[SIGCIS-Members] Events today and next month for A New History of Modern Computing (hybrid)

thomas.haigh at gmail.com thomas.haigh at gmail.com
Fri Apr 29 07:39:17 PDT 2022



A little more self-promotion. There are two hybrid book talks coming up for
A New History of Modern Computing. One is a small event today at UWM, my
home university, with our digital humanities group. It's 3:00 to 4:00 US
central time, and as it is likely to be a small audience (particularly in
person) I expect to run it in a more conversational, interactive way rather
than just ploughing through a huge deck of slides.
dern-computing/ If you fill in the form then you should get a zoom link from
the host. But if you don't get your zoom link half an hour ahead then email
me and I'll send it to you directly. I am not including the link here,
because if you fill the form in it will help the DH lab justify its


Then there is what promises to be a larger event in Chicago, organized by
the local chapter of the ACM and hosted by Loyola.
https://www.meetup.com/acm-chicago/events/285566610/ That's going to be on
Wednesday, May 18 from 6pm to 8pm (again US central time). It will a more
formal talk, but given the non-specialist audience I'm going to try to make
it accessible by focusing on the core question of what the unusual nature of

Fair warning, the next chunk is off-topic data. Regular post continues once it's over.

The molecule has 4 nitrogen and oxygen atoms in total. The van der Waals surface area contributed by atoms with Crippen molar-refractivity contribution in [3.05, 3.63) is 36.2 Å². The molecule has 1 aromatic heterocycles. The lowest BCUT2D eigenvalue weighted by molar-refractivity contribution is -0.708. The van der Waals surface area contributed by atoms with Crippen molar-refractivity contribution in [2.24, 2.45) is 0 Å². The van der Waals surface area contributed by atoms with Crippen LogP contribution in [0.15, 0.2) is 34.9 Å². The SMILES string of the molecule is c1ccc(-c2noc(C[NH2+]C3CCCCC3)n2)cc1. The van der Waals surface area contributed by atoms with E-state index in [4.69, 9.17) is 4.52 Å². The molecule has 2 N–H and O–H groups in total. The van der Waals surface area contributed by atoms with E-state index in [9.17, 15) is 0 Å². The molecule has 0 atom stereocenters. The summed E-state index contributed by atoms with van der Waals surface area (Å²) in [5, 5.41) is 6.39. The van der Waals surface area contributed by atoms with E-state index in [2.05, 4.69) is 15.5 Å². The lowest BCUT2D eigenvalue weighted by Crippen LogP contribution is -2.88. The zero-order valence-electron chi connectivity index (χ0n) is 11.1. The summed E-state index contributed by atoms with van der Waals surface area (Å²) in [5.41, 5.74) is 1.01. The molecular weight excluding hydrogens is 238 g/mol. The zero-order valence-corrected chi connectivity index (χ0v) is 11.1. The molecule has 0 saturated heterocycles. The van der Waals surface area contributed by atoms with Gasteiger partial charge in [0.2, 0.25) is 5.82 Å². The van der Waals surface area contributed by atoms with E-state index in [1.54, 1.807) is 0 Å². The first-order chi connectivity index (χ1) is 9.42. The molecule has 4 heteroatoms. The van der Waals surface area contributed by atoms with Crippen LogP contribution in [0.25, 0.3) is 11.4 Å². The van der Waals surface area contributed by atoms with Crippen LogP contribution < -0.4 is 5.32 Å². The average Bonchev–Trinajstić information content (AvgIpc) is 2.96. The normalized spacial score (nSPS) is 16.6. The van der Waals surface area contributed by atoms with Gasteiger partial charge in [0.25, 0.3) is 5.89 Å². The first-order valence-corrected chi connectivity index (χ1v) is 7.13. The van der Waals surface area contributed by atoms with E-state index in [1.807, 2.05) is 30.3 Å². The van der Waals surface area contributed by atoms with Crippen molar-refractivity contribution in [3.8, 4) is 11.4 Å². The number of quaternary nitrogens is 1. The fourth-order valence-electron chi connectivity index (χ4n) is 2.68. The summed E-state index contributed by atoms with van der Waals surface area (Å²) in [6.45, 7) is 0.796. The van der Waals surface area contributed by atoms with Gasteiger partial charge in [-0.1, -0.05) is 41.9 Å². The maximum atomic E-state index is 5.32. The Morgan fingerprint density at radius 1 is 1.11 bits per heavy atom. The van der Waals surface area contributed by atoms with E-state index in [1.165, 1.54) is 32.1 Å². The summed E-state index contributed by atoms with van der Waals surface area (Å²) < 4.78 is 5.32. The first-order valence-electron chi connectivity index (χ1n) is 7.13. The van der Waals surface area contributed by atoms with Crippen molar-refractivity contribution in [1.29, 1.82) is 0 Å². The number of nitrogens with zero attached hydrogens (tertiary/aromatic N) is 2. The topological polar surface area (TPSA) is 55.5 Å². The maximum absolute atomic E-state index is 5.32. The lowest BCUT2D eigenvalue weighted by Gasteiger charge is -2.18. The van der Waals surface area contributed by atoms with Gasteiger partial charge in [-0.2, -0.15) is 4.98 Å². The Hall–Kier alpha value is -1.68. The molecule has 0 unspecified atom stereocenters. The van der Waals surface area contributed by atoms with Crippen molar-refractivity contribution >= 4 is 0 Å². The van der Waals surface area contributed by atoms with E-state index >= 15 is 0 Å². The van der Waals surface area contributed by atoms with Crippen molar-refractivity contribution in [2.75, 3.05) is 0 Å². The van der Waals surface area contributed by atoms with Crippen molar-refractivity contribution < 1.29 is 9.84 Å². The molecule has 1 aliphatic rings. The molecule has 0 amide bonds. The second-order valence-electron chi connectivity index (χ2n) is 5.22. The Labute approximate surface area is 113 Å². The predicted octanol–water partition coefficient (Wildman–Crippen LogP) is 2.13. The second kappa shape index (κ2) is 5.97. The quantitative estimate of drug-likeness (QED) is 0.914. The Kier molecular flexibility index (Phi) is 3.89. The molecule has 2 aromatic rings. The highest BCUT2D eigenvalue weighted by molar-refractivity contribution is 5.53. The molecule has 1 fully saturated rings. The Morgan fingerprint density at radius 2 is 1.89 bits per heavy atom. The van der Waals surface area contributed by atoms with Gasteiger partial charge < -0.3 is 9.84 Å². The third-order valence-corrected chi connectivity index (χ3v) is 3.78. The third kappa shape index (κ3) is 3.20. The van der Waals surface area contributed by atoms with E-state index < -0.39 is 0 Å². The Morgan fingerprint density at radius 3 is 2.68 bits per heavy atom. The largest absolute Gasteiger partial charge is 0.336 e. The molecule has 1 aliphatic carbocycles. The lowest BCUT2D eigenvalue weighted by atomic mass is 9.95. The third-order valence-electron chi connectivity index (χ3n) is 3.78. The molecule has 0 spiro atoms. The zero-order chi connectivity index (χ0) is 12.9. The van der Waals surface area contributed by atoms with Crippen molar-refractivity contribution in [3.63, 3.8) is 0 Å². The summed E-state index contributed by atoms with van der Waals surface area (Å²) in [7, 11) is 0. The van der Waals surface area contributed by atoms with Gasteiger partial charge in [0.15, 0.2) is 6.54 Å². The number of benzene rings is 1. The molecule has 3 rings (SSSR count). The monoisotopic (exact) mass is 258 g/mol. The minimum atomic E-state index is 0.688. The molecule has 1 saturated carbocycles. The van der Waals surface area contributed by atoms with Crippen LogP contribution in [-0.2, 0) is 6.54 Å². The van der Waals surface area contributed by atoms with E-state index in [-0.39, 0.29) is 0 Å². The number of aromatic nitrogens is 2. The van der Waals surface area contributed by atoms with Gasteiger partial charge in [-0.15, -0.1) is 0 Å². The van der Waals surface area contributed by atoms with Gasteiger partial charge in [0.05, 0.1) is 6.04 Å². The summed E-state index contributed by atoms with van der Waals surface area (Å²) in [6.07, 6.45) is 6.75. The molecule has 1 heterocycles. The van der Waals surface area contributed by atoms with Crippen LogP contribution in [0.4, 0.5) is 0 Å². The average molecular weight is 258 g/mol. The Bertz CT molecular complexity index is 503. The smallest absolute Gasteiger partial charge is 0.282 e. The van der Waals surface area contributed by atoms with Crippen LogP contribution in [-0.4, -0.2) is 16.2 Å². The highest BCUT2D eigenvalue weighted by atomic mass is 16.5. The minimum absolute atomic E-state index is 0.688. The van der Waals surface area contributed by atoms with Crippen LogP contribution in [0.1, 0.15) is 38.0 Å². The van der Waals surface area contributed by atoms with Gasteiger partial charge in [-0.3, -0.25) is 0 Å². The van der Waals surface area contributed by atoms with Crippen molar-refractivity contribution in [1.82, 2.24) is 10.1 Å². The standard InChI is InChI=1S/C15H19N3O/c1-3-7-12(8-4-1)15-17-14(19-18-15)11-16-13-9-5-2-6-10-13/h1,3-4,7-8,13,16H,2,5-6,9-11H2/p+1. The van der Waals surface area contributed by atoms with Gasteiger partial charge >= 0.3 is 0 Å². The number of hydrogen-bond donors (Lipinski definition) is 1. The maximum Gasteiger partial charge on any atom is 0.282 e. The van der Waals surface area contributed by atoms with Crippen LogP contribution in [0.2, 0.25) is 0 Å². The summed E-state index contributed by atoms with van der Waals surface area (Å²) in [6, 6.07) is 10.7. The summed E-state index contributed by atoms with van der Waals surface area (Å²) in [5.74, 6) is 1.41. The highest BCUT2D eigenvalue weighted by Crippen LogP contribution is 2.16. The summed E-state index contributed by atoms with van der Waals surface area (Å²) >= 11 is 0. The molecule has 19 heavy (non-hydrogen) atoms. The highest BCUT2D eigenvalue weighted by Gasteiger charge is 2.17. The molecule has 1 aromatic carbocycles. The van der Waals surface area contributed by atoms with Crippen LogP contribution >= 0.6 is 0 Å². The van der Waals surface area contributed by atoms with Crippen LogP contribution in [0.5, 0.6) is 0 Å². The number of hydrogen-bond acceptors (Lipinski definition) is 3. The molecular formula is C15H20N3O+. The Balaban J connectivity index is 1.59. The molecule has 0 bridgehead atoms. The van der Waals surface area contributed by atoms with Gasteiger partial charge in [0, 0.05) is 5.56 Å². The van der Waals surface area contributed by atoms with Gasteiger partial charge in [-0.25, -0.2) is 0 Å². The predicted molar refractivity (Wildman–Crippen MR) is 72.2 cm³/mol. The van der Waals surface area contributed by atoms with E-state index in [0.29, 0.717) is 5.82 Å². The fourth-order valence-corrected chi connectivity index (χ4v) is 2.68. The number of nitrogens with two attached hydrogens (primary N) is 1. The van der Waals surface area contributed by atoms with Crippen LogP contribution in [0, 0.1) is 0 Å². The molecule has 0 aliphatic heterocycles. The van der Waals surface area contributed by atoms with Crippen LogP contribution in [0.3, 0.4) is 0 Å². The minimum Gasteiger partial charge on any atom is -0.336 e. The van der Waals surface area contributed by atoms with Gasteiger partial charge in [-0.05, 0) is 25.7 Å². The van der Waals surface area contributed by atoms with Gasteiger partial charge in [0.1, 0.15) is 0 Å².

the computer itself means for someone faced with the task of trying to
construct a coherent and comprehensive biographical narrative for this


BTW, if you do want to see a recording of me rushing through a lot of slides
in an intense manner then the keynote talk I gave at HAPOC in Zurich last
year is now available:
.html. Given the audience there I assumed an interest in Turing and a
familiarity with the general shape of the history of computing literature.
Thanks, of course, to everyone involved with setting up those events and in
particular for the invitation to Zurich, which thanks to the timing of the
various Covid waves felt like a surprisingly normal conference experience.


While I am clogging up your inbox, I might as well also include a link to a
nice story that Gil Press of Forbes posted about the book recently: 



Best wishes,



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